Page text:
Editorial: Re-aligning worlds of work, education | Sunday Observer

Editorial: Re-aligning worlds of work, education

Covid-19 is the greatest challenge faced by humanity in living memory. It has virtually ended our normal lifestyles, leading to what is now called the ‘New Normal’, including the wearing of face masks and frequent hand washing. We may have to live with the Coronavirus in the foreseeable future, at least until a viable vaccine can be administered to everyone on the planet.

The biggest change has occurred in two fields – work and education. Suddenly, many workers and companies found they could no longer carry on working in the conventional sense of the word. Many companies, including the publisher of this newspaper, moved completely online for a couple of months, with staffers working from home to bring this newspaper to your screen. But only a few companies in a very few sectors could achieve this overnight transformation. From airlines to banking, there are many other fields of work and activity that require a physical presence at a given site. In short, there are many jobs that can never really go online.

And that is without even mentioning the self-employed and informal workers who do physical work that just cannot be replicated online. They have been the hardest hit segment in the worldwide lockdown, unable to work or find any work. Moreover, the lack of business meant that many industries and companies were compelled to lay off workers (though this was kept to a minimum here with Government intervention) or at least send them home on no pay leave for an indefinite period.

President Gotabaya Rajapaksa touched on these aspects in his recent address to the ILO Global Summit on the ‘World of Work’ in the Covid-19 scenario. “I sincerely hope and wish that this opportunity will serve as a means for all countries to re-align their ‘worlds of work’ accordingly and emerge safer and stronger after this global calamity,” President Rajapaksa said.

“Covid-19 posed us with perhaps the greatest human crisis in the modern period. As a result, the ‘World of Work’ is undergoing a massive reorganisation in the post Covid-19 period in developed as well as developing countries alike.”

Sri Lanka can actually be cited as an example of a country that did everything possible to protect the 8.6 million strong workforce during the pandemic, both from the effects of the pandemic itself and the resultant economic fallout.

The most notable one was the payment of a fixed monthly allowance (of Rs. 5,000) to the most affected self-employed categories in the workforce in April and May. These included all employees on a daily wage as well as many other vulnerable categories such as pre-school teachers and self-employed persons.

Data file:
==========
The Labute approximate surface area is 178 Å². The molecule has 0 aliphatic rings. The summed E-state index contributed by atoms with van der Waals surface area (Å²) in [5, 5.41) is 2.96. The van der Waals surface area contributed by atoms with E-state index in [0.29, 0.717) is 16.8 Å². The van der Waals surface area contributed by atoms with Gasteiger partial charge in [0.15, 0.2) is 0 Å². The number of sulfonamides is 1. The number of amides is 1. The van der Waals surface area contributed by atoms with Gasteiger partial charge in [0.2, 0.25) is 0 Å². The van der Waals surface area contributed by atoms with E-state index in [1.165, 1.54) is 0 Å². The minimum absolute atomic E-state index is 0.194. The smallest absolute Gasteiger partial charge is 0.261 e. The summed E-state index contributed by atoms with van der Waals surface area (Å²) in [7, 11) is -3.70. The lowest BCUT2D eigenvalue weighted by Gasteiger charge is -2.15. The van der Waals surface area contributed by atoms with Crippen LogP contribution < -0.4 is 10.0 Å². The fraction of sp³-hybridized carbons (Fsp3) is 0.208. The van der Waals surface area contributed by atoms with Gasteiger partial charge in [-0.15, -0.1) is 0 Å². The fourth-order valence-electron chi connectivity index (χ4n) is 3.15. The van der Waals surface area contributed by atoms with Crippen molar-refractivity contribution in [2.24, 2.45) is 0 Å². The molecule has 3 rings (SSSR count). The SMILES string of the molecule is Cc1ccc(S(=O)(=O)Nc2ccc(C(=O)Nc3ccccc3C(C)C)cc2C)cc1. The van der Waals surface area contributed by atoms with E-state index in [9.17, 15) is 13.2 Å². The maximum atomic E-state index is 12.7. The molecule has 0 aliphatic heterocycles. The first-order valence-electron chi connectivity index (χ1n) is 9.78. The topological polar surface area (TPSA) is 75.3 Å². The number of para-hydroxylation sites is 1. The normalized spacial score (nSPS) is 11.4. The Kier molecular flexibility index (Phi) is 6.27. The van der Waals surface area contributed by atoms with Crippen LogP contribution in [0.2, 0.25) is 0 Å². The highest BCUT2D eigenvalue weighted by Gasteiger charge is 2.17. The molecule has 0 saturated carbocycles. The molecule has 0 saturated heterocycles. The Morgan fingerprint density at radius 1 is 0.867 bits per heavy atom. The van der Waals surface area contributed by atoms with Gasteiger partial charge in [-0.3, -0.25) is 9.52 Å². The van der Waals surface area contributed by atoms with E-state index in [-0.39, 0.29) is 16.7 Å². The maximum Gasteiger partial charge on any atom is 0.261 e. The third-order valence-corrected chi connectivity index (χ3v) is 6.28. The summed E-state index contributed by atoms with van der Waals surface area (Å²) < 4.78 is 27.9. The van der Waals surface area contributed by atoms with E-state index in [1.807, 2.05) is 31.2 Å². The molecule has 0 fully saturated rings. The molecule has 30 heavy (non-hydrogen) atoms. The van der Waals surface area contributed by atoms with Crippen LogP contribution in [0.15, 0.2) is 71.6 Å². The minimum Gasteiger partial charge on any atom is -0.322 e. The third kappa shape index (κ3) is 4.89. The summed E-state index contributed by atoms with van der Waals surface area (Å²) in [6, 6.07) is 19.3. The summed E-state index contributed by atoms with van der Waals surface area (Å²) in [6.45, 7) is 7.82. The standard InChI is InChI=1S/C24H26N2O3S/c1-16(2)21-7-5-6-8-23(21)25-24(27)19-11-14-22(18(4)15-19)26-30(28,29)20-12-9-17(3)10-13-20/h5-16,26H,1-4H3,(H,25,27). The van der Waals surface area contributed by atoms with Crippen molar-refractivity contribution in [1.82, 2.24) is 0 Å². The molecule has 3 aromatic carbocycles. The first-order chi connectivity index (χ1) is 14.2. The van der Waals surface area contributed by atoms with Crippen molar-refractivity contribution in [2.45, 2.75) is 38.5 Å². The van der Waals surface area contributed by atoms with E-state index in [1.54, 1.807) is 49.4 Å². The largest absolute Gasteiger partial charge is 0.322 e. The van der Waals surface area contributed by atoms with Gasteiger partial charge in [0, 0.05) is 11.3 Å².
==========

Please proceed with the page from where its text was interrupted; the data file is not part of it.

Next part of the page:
Credit is also due to the Government for repatriating nearly 15,000 Sri Lankans from destinations abroad. But this adds another dimension to our labour landscape in that this fraction of the labour force will now have to join the local labour force, without returning to their original countries of employment. This will also require a re-thinking and re-engineering of labour requirements as well as “Re-skilling’ and “Up skilling” of employees.

Employers will also have to rethink their strategies going forward. They should offer the option of Working from Home for employees whose jobs can be done remotely, even if the Coronavirus pandemic is controlled successfully. Several global companies have already made this decision.

They should also assess how many other jobs can be moved online. Actually, some companies are contemplating removing humans altogether from certain jobs, that can apparently be done by robots and Artificial Intelligence.

The future belongs to the brave and none of the above will be possible without a sound educational foundation. Education too was one of the fields that more or less moved completely online during the pandemic. While most universities and even some schools did move to online teaching in Sri Lanka and around the world, this too is fraught with problems just like in the world of work. One major problem in developing countries such as Sri Lanka is the lack of broadband as well as home computers.

Both are in the 20 percent range in Sri Lanka, though this does not take into account smartphones, of which everyone has two. But it is not easy to follow an interactive course on a smartphone, unlike on a desktop or laptop. Likewise, 4G broadband coverage is uneven across the island and there could be blind spots in remote areas with no coverage. Though there are lessons on TV as well, it does not have the interactivity that online lessons provide.

Experts fear that this could pave the way for a ‘Digital Divide’ in education – between children who have access to broadband and laptops/PCs and those who do not. The Government must evolve a solution to this dilemma, since online classrooms may become commonplace in the post-Covid environment and even exams may be held online.

Fortunately, most workplaces and some Grades in schools have already started in the island, thanks to the heroic efforts of the Government, the health workers and the Security Forces in controlling the pandemic.

But the global nature of the pandemic means that we cannot take any chances and become complacent. We should be ready to face any eventuality that may again shift the focus back to online work and education. We must be in the forefront of this transformation to face the challenges of the future.